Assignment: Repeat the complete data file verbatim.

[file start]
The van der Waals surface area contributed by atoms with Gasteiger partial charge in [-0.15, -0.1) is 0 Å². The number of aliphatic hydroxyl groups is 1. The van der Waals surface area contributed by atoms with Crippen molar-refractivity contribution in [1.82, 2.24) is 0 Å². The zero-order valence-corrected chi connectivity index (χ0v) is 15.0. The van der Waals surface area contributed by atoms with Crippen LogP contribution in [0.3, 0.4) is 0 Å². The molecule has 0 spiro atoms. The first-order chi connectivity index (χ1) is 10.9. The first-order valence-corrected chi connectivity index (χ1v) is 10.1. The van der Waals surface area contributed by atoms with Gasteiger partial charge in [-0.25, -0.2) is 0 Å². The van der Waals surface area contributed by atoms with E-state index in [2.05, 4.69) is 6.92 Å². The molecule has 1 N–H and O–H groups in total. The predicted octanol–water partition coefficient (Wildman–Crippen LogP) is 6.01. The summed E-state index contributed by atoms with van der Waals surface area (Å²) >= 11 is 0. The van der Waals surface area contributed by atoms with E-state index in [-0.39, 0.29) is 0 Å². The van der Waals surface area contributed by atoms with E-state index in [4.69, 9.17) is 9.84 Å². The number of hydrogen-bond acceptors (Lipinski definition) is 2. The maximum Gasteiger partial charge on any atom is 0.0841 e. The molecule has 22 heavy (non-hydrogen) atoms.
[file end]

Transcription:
The van der Waals surface area contributed by atoms with Gasteiger partial charge in [-0.15, -0.1) is 0 Å². The number of aliphatic hydroxyl groups is 1. The van der Waals surface area contributed by atoms with Crippen molar-refractivity contribution in [1.82, 2.24) is 0 Å². The zero-order valence-corrected chi connectivity index (χ0v) is 15.0. The van der Waals surface area contributed by atoms with Crippen LogP contribution in [0.3, 0.4) is 0 Å². The molecule has 0 spiro atoms. The first-order chi connectivity index (χ1) is 10.9. The first-order valence-corrected chi connectivity index (χ1v) is 10.1. The van der Waals surface area contributed by atoms with Gasteiger partial charge in [-0.25, -0.2) is 0 Å². The van der Waals surface area contributed by atoms with E-state index in [2.05, 4.69) is 6.92 Å². The molecule has 1 N–H and O–H groups in total. The predicted octanol–water partition coefficient (Wildman–Crippen LogP) is 6.01. The summed E-state index contributed by atoms with van der Waals surface area (Å²) >= 11 is 0. The van der Waals surface area contributed by atoms with E-state index in [-0.39, 0.29) is 0 Å². The van der Waals surface area contributed by atoms with E-state index in [4.69, 9.17) is 9.84 Å². The number of hydrogen-bond acceptors (Lipinski definition) is 2. The maximum Gasteiger partial charge on any atom is 0.0841 e. The molecule has 22 heavy (non-hydrogen) atoms.